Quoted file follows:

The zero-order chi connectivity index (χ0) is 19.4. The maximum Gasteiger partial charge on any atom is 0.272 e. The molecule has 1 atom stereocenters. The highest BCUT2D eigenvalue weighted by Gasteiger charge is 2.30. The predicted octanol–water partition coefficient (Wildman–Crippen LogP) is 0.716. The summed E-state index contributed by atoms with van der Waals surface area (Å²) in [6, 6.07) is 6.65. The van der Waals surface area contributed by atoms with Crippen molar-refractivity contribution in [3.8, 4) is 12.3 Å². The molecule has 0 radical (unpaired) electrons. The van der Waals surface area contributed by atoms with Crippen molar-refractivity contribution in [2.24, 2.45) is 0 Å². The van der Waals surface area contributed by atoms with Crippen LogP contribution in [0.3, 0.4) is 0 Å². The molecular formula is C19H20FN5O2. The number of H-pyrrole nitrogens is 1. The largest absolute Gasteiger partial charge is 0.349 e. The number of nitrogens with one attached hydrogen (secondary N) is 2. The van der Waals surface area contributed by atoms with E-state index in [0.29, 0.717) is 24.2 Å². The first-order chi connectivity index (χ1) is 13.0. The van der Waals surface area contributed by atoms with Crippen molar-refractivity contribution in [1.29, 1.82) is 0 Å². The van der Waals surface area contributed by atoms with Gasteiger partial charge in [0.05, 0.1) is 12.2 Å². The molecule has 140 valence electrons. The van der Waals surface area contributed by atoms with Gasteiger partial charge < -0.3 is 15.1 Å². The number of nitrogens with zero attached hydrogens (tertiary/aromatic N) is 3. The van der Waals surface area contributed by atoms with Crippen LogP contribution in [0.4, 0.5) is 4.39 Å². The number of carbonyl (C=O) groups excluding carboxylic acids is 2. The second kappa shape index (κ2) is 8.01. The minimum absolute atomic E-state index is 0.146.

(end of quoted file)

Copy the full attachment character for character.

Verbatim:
The zero-order chi connectivity index (χ0) is 19.4. The maximum Gasteiger partial charge on any atom is 0.272 e. The molecule has 1 atom stereocenters. The highest BCUT2D eigenvalue weighted by Gasteiger charge is 2.30. The predicted octanol–water partition coefficient (Wildman–Crippen LogP) is 0.716. The summed E-state index contributed by atoms with van der Waals surface area (Å²) in [6, 6.07) is 6.65. The van der Waals surface area contributed by atoms with Crippen molar-refractivity contribution in [3.8, 4) is 12.3 Å². The molecule has 0 radical (unpaired) electrons. The van der Waals surface area contributed by atoms with Crippen molar-refractivity contribution in [2.24, 2.45) is 0 Å². The van der Waals surface area contributed by atoms with Crippen LogP contribution in [0.3, 0.4) is 0 Å². The molecular formula is C19H20FN5O2. The number of H-pyrrole nitrogens is 1. The largest absolute Gasteiger partial charge is 0.349 e. The number of nitrogens with one attached hydrogen (secondary N) is 2. The van der Waals surface area contributed by atoms with E-state index in [0.29, 0.717) is 24.2 Å². The first-order chi connectivity index (χ1) is 13.0. The van der Waals surface area contributed by atoms with Crippen molar-refractivity contribution in [1.29, 1.82) is 0 Å². The van der Waals surface area contributed by atoms with Gasteiger partial charge in [0.05, 0.1) is 12.2 Å². The molecule has 140 valence electrons. The van der Waals surface area contributed by atoms with Gasteiger partial charge < -0.3 is 15.1 Å². The number of nitrogens with zero attached hydrogens (tertiary/aromatic N) is 3. The van der Waals surface area contributed by atoms with Crippen LogP contribution in [0.4, 0.5) is 4.39 Å². The number of carbonyl (C=O) groups excluding carboxylic acids is 2. The second kappa shape index (κ2) is 8.01. The minimum absolute atomic E-state index is 0.146.